High Speed Rail Dollars Flow--But Not to the Desert
January 29, 2010

With much excitement across the country, this week marked the true beginning of America’s recommitment to passenger rail service.  Eight billion dollars in stimulus funding was doled out to 31 states in every region of the country.  Those investments ranged from a massive down payment on true high-speed rail in Florida to planning grants in Kansas. However, conspicuously absent were concrete investments in the Intermountain West.  Specifically, the peanut-butter spreading missed two of the country’s 10 most traveled air corridors: Los Angeles-Las Vegas and Los Angeles-Phoenix.

The Full Text of Obama's Speech
January 27, 2010

Remarks of President Barack Obama – As Prepared for Delivery The State of the Union Wednesday, January 27, 2009 Washington, DC Madame Speaker, Vice President Biden, Members of Congress, distinguished guests, and fellow Americans: Our Constitution declares that from time to time, the President shall give to Congress information about the state of our union.  For two hundred and twenty years, our leaders have fulfilled this duty.  They have done so during periods of prosperity and tranquility.  And they have done so in the midst of war and depression; at moments of great strife and great struggl

Will Facebook Kill Off The Automobile?
January 06, 2010

Lester Brown of the Earth Policy Institute has a new report out today showing that the U.S. auto fleet shrunk by four million cars in 2009—the first time that's happened since World War II. All told, 14 million vehicles were scrapped and just 10 million were bought (by comparison, auto sales had been averaging about 17 million per year before 2007).

Metro Home Price Recovery: Strong, Weak, Non-existent?
December 30, 2009

Yesterday’s release of the Case-Shiller Home Price Index has economists—and probably the Obama administration—on edge. The reason: an apparent softening of demand in October, which translated into weak home price growth across the 20 markets that the index tracks. That followed stronger, more widespread price growth in the summer months. The news has stoked fears of a “double dip” in house prices and the resulting havoc it might wreak in the mortgage market. Like the economy itself, though, what you make of U.S.

College Education: Metros’ Anti-Recession Vaccine?
December 30, 2009

Are regional college education rates a stay against metro unemployment in bad times?

Boise’s Crack-Up: Say What?
December 29, 2009

Las Vegas…Phoenix…Boise? Say what? That’s a frequent reaction from reporters and others looking this month at the list of especially weak performers in the first edition of the Mountain Monitor, our new Intermountain West companion of the Metro Program’s national MetroMonitor recession and recovery index. It underscores how easily it is to miss things when it comes to regional economic health. The interesting thing, in this respect, is how different Boise’s reputation has been during this decade from that of its southerly neighborhoods.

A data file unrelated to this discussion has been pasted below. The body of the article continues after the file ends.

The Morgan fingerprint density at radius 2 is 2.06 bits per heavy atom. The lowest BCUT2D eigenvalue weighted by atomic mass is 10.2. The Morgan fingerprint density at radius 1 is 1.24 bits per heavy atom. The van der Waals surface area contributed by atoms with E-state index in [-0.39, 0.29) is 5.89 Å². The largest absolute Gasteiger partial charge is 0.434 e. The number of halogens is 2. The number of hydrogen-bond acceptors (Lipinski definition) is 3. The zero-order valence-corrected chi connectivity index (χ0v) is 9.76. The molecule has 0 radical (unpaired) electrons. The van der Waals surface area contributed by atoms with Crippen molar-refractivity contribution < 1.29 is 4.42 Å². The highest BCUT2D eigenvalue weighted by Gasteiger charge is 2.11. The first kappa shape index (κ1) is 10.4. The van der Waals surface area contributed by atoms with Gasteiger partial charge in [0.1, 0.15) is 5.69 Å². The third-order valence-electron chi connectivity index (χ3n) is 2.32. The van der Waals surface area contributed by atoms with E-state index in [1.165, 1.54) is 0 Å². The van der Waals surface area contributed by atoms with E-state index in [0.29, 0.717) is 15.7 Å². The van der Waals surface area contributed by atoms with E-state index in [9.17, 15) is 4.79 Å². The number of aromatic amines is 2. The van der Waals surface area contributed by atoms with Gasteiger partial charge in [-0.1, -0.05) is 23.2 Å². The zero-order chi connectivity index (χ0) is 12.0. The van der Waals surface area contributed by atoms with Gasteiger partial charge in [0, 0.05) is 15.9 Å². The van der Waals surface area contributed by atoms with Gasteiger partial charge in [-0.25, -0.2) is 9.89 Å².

Mapping the Mountain Recovery
December 16, 2009

In a nice phrase, the western writer Wallace Stegner called the Mountain West the “native home of hope.” However, for a while now at least parts of the region are also going to need another virtue as well: patience.

Where Is the Economic Recovery?
October 30, 2009

  After four quarters of decline, GDP finally grew, and at a pace--3.5 percent annually--not seen since the summer of 2007. As my colleagues Alan Berube and Bill Galston point out, and as I argued last month, signs of economic growth don’t necessarily mean a rapid recovery, a sustained recovery, or even a recovery that feels meaningful to the vast majority of Americans. But that’s not the horse I want to ride today.

The Rise of Rail in Phoenix
October 15, 2009

The emergence of the Intermountain West as a hotbed for progressive transportation initiatives continues. The latest example is Phoenix, where the new light-rail system is a big hit—bringing good news to a state facing a $1.5-billion budget deficit and some of the nation’s worst readings on economic recovery. Even before the Phoenix start-up, the vast, multi-metro “Mountain Megas” of the Rockies boasted two of the nation’s most successful rail-transit efforts—FasTracks in Denver and Trax in Salt Lake City.

The Romney-McCain Rapprochement
September 25, 2009

Via Ben Smith, I see that John McCain is hosting a fundraiser for Mitt Romney in Phoenix next week. Back in January of 2008, this would have seemed more unlikely than Obama picking Hillary as his Secretary of State. But as Sasha Issenberg reported out a few weeks ago for this Boston Globe Magazine article on Romney, Mitt did a pretty masterful job of getting on McCain's good side once McCain secured the nomination: Romney returned to his office the following week [after dropping out of the race] in a T-shirt and jeans, ready to travel to his California home.